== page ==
How Do Graduates Measure Success?

Impact and work-life balance are gaining ground as top priorities among b-school graduates.

It’s no surprise that business school graduates want their educations to translate into higher salaries. But they value work-life balance just as highly. Recent graduates shared this sentiment in a survey conducted by CEMS, the Global Alliance in Management Education. Among 750 graduates of its master’s in management program, 471 listed salary in their top three criteria for job selection. However, nearly as many, 405, prioritized work-life balance. Others valued opportunities for quick career progression (390) and the ability to have an impact at an early stage in their careers (291).

The survey also asked respondents what skills they thought would be most important to their future careers. The graduates ranked soft skills such as persuasion, emotional intelligence, and empathy as most important. These attributes were followed by team leadership and motivation. They believed that these skills would be more crucial to their careers than hard skills such as data analysis and mathematical reasoning.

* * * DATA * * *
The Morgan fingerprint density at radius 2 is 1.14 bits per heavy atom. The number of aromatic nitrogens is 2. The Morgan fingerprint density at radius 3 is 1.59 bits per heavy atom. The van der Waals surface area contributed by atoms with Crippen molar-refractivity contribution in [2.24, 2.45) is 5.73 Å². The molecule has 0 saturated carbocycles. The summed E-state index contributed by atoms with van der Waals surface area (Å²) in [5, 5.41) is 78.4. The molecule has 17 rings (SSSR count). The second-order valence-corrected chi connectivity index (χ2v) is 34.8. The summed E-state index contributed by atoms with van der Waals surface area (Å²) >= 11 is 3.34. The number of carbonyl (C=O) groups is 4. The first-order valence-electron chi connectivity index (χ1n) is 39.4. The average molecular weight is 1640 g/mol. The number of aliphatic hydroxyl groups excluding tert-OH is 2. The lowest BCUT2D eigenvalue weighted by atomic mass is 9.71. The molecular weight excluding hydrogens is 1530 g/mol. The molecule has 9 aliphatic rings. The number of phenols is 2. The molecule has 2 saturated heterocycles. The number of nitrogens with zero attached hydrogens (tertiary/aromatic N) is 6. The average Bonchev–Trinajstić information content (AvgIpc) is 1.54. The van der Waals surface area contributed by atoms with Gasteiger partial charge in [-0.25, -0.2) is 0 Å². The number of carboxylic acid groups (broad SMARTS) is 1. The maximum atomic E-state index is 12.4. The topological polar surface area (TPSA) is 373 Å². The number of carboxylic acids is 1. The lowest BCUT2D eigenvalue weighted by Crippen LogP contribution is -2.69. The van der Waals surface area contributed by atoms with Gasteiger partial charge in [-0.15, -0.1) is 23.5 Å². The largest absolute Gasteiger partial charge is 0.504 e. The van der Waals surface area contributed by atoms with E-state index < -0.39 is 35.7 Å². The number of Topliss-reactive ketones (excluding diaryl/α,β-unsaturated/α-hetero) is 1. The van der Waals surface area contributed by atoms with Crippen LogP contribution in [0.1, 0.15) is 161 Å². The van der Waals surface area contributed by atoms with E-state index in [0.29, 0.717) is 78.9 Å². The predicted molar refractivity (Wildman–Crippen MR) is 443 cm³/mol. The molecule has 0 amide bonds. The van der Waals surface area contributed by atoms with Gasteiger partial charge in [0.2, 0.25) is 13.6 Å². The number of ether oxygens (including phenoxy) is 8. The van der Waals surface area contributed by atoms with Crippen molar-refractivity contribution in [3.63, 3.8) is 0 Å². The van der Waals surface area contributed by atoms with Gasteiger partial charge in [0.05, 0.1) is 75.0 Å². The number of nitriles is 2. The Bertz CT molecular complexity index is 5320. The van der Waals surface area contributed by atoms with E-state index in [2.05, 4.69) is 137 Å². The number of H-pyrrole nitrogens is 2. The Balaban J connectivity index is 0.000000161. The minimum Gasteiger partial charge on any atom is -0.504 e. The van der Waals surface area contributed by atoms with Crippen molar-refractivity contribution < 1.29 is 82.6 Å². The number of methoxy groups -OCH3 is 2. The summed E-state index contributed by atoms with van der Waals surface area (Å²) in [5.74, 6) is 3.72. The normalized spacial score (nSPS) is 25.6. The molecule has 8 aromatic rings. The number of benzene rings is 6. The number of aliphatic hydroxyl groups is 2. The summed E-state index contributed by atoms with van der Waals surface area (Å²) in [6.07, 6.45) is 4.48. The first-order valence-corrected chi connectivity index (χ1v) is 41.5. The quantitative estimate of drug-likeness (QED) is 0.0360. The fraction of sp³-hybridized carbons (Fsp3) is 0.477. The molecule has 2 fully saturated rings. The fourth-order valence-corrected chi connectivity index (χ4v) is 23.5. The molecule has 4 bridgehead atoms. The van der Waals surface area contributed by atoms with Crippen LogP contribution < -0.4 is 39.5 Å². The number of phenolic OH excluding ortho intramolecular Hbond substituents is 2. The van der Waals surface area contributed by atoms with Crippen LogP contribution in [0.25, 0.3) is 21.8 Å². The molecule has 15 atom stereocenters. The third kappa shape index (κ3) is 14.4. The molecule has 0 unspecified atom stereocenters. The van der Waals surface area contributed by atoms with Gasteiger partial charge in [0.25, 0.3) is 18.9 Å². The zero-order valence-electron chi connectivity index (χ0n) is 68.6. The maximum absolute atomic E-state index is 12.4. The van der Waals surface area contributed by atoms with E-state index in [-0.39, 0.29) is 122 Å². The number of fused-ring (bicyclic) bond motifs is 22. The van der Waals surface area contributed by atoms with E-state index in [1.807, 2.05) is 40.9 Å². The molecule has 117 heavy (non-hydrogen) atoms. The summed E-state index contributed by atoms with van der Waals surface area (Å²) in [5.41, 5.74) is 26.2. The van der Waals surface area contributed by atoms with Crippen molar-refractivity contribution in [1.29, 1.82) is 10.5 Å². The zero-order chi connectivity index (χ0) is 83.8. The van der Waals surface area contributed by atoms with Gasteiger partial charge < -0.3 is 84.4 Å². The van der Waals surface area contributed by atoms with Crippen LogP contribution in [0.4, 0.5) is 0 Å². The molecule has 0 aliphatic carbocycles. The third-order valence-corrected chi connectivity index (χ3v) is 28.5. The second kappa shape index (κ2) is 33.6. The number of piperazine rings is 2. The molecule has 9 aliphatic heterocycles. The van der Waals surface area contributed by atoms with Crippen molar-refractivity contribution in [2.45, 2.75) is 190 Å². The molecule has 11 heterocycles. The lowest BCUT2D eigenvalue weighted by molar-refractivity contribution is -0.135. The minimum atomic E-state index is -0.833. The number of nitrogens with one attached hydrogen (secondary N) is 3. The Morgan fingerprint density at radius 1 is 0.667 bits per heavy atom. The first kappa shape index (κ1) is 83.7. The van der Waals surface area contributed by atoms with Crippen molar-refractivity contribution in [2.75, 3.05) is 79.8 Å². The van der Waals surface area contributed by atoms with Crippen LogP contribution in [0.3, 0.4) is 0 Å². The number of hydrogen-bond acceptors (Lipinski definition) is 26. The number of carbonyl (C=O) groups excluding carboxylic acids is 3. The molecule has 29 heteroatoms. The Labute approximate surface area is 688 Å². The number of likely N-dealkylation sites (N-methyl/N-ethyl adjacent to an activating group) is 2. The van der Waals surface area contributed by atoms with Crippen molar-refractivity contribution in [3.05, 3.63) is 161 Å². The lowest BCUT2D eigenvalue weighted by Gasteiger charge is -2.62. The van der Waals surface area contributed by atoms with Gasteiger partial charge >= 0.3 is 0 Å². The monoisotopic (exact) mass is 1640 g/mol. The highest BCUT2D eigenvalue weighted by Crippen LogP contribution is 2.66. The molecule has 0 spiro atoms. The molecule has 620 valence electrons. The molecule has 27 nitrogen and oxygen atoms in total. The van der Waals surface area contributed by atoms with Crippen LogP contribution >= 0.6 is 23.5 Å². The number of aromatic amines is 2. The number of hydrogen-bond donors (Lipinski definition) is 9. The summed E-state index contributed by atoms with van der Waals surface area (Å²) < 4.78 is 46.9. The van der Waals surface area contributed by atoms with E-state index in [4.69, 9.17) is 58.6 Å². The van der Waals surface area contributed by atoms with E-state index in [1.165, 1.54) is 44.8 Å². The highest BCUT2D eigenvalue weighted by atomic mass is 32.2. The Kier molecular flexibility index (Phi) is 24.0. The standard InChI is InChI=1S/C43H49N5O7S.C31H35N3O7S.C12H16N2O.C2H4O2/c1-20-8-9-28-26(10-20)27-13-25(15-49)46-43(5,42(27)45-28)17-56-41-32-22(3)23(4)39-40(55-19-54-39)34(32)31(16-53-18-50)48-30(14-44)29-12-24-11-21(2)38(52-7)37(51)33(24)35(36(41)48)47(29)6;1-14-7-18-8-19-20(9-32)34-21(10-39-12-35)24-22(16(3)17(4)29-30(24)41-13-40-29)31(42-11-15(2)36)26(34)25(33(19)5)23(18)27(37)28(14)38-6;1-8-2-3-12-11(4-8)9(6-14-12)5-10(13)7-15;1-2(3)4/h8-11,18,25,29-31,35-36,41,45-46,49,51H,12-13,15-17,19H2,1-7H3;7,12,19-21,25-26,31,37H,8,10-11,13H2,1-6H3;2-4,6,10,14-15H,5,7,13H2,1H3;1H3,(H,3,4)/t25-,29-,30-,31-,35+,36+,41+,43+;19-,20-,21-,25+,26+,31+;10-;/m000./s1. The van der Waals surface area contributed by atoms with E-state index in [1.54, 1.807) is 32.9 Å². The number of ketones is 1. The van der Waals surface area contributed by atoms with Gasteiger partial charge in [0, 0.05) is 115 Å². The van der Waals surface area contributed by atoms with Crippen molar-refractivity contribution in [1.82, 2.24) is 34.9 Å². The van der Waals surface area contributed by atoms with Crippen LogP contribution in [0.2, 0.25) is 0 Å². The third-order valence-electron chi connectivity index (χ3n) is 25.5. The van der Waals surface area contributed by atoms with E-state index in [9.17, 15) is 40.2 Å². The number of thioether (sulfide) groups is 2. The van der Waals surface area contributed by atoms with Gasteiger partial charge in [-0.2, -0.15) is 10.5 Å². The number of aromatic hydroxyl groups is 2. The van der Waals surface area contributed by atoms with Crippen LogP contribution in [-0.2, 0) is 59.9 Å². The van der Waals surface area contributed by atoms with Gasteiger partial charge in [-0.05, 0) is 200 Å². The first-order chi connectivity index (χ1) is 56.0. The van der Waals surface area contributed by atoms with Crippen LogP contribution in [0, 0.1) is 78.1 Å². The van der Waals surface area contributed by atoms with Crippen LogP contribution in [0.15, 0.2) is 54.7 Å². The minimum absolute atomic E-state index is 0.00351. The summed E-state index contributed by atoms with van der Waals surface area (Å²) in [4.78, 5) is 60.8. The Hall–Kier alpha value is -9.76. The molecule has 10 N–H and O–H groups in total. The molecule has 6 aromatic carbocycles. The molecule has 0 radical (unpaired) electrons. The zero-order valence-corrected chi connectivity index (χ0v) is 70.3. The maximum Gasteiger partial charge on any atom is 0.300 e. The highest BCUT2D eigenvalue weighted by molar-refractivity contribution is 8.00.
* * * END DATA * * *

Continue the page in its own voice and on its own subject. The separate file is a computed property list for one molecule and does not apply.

These results indicate that although these graduates are motivated and ambitious, they “also want to lead balanced, well-rounded lives and, more important, they want to make a positive impact on the lives of others,” says Greg Whitwell, chair of CEMS and dean of the University of Sydney Business School in Australia. These students’ responses, he notes, send a clear message to employers— that they need to offer more than high salaries if they want to attract the best young talent.